Wednesday, December 29, 2004

Poetic Influence

Michael Wells, over at Stick Poet Super Hero, posed a good question to his readers: What poet/poetry book has meant the most to you this year? Michael’s choice was Robert Bly’s Morning Poems; he gives his reasons here.

I can’t choose a single book of poetry, but without a doubt, Donald Hall has been the poet whose words have made the biggest impact on my writing and thinking as well as on my everyday life in the past year.

Reading Hall’s Breakfast Served Any Time All Day: Essays on Poetry New and Selected was like taking a huge gulp of air after holding my breath for years. I loved (and still do) Hall’s insistence that too many poets publish or attempt to publish their work too soon, his stance that anything worth doing is worth doing not just well, but exceptionally well. “I see no reason to spend your life writing poems,” says Hall, “unless your goal is to write great poems.” The book is a collection of mostly previously published essays, but the content holds consistent over the years through which it was originally published, and is consistently confirming.

In March, overwhelmed with the melancholy restlessness into which spring often spins me, I wrote Hall and asked, “How does one go about having a life?” He’d been kind enough to reply to a few sporadic letters over the course of a year or two previously, a correspondence originating from my gratefulness to him for his book Life Work and out of admiration for Jane Kenyon’s poetry-- poetry I strongly felt was possible because of the life they made for themselves together on Hall’s ancestral farm in New Hampshire. His reply to my impulsive question has given me much to think on this year, along with Breakfast Served: “. . . to have a task, an ultimate and life-long and consuming task.” It was advice, he wrote, that sculptor Henry Moore gave him when he asked the same question of Moore some years ago. (Hall writes about Moore’s advice and their relationship in Life Work.)

I’ve pondered over Hall’s letter and Breakfast Served the remainder of the year, and while I’m not ready to write about those ponderings yet, I am tremendously grateful for the opportunity to tie my brain in knots. I connect with Donald Hall’s writing, with his sharp wit and plainspoken approach to crafting poetry. He’s got my vote for 2004, hands down, Michael.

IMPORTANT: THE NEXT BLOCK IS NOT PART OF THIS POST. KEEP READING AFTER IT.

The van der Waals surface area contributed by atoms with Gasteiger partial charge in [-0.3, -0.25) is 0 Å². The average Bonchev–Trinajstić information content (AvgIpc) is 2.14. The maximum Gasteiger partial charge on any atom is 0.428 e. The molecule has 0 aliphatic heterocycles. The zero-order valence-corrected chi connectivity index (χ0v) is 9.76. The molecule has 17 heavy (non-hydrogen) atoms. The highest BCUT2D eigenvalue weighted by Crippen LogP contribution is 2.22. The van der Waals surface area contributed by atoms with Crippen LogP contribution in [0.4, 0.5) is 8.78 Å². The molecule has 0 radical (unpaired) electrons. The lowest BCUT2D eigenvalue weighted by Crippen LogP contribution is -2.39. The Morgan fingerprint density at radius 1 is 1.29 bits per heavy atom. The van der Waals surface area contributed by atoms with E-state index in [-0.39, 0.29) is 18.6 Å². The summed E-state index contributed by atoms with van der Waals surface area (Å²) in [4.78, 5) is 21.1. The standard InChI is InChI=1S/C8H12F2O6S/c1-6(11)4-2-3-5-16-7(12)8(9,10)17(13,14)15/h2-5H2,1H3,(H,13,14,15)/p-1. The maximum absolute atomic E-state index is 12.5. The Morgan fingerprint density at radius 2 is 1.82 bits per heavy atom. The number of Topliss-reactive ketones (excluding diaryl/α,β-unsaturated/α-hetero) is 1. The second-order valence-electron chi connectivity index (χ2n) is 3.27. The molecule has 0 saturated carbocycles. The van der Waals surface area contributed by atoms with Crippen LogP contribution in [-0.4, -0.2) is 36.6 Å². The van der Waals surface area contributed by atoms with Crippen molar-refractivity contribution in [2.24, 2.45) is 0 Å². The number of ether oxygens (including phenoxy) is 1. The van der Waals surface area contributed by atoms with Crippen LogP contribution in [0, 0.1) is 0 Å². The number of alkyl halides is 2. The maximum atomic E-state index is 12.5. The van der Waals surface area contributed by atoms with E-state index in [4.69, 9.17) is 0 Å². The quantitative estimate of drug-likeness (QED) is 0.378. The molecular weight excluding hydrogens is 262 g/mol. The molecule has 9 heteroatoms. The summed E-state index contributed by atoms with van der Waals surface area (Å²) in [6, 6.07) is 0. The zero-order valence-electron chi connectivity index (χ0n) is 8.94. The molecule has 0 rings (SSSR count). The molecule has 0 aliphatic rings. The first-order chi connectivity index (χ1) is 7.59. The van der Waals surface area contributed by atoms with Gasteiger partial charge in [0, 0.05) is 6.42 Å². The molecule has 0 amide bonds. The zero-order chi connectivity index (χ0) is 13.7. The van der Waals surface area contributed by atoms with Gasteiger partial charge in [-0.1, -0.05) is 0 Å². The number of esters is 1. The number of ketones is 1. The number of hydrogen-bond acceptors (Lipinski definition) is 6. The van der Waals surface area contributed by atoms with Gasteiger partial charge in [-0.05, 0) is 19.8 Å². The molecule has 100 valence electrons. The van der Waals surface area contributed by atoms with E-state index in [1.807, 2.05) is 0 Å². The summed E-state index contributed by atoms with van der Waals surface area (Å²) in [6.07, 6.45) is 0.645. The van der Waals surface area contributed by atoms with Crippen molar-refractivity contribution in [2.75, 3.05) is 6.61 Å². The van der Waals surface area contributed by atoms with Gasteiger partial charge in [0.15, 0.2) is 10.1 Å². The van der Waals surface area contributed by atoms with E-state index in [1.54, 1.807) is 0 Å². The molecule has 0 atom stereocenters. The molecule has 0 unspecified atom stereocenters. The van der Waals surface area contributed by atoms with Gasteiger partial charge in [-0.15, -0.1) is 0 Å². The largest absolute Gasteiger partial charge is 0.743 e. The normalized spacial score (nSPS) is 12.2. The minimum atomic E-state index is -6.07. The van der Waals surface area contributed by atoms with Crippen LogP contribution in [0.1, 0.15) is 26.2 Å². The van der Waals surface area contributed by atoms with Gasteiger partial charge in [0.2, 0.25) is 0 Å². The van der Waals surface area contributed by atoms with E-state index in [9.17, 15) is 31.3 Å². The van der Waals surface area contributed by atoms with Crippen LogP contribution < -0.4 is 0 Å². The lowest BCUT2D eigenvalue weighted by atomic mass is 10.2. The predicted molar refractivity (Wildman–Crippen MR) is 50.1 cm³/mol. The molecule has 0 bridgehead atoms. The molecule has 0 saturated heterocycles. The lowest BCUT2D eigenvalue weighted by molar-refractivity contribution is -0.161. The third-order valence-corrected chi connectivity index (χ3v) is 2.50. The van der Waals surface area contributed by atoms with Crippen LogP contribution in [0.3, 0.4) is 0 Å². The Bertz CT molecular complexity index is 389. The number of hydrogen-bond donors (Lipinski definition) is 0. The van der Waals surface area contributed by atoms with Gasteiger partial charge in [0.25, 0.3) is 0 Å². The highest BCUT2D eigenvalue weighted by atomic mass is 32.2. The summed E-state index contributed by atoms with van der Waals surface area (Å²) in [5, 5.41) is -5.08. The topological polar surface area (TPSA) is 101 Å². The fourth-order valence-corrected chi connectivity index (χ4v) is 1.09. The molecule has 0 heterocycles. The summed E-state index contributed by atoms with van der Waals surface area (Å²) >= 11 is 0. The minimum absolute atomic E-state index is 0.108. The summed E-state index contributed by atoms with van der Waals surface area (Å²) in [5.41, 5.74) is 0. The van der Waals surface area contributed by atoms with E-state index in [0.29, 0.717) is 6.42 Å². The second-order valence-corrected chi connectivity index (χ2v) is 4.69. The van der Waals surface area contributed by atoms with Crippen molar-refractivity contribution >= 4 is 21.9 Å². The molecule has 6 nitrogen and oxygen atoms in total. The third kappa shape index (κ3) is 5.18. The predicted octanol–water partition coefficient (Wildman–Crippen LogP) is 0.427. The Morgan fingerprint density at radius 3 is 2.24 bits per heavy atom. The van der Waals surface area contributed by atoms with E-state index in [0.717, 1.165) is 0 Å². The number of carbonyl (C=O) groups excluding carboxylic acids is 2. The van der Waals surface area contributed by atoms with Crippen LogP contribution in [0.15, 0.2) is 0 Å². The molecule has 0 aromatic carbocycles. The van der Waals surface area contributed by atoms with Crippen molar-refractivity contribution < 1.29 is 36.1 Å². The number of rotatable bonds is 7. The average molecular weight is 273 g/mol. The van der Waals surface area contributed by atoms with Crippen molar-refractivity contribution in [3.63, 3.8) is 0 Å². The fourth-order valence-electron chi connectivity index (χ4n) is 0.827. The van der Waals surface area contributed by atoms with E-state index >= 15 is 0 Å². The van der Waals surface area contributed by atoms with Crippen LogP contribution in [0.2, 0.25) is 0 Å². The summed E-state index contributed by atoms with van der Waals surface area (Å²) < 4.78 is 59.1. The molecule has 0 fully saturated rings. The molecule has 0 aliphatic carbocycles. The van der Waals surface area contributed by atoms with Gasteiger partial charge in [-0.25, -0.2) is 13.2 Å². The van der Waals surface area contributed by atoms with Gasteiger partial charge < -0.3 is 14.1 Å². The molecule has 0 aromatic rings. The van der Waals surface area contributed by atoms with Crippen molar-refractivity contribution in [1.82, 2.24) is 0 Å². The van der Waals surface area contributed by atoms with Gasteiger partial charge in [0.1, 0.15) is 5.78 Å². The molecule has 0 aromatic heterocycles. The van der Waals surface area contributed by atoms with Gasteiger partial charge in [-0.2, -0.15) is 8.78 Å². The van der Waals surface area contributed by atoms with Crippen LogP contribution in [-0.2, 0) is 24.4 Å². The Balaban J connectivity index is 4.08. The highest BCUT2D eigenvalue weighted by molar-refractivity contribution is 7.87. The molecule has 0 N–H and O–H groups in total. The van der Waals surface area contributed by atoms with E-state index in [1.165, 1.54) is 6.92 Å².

Treasures in the Dark

“Writing about attention, I see that I have written a good deal about pain. This is no coincidence. It may be different for others, but pain is what it took to teach me to pay attention. In times of pain, when the future is too terrifying to contemplate and the past too painful to remember, I have learned to pay attention to right now. The precise moment I was in was always the only safe place for me. Each moment, taken alone, was always bearable. In the exact now, we are all, always, all right. Yesterday the marriage may have ended. Tomorrow the cat may die. The phone call from the lover, for all my waiting, may not ever come, but just at the moment, just now, that’s all right. I am breathing in and out. Realizing this, I began to notice that each moment was not without its beauty.” ----Julia Cameron, The Artist’s Way

True. When all false hopes and vain expectations have been shattered, when we find ourselves to be devastatingly human and horrifically fallible, when the cold waters of despair are rising about our throats, how unbearably lovely the clear notes of the meadowlark, the rays of the sun piercing the fog and empty branches of the morning with spears of near-blinding light. The small, the commonplace, the quotidian become for us once again the treasure they are meant to be always.

I am not satisfied that this should be so. I want to live consciously in the midst of glory everyday, every hour, every minute. I want to be constantly aware that we’re breathing in the dust of stars with our every breath, that we ourselves are made of it. I want such a perpetual wonder of the living riches around me and the light that shines in and through them, that desire for anything else is totally nullified, that false hopes and vain expectations have not even the potential of significance. I want these things for all of us.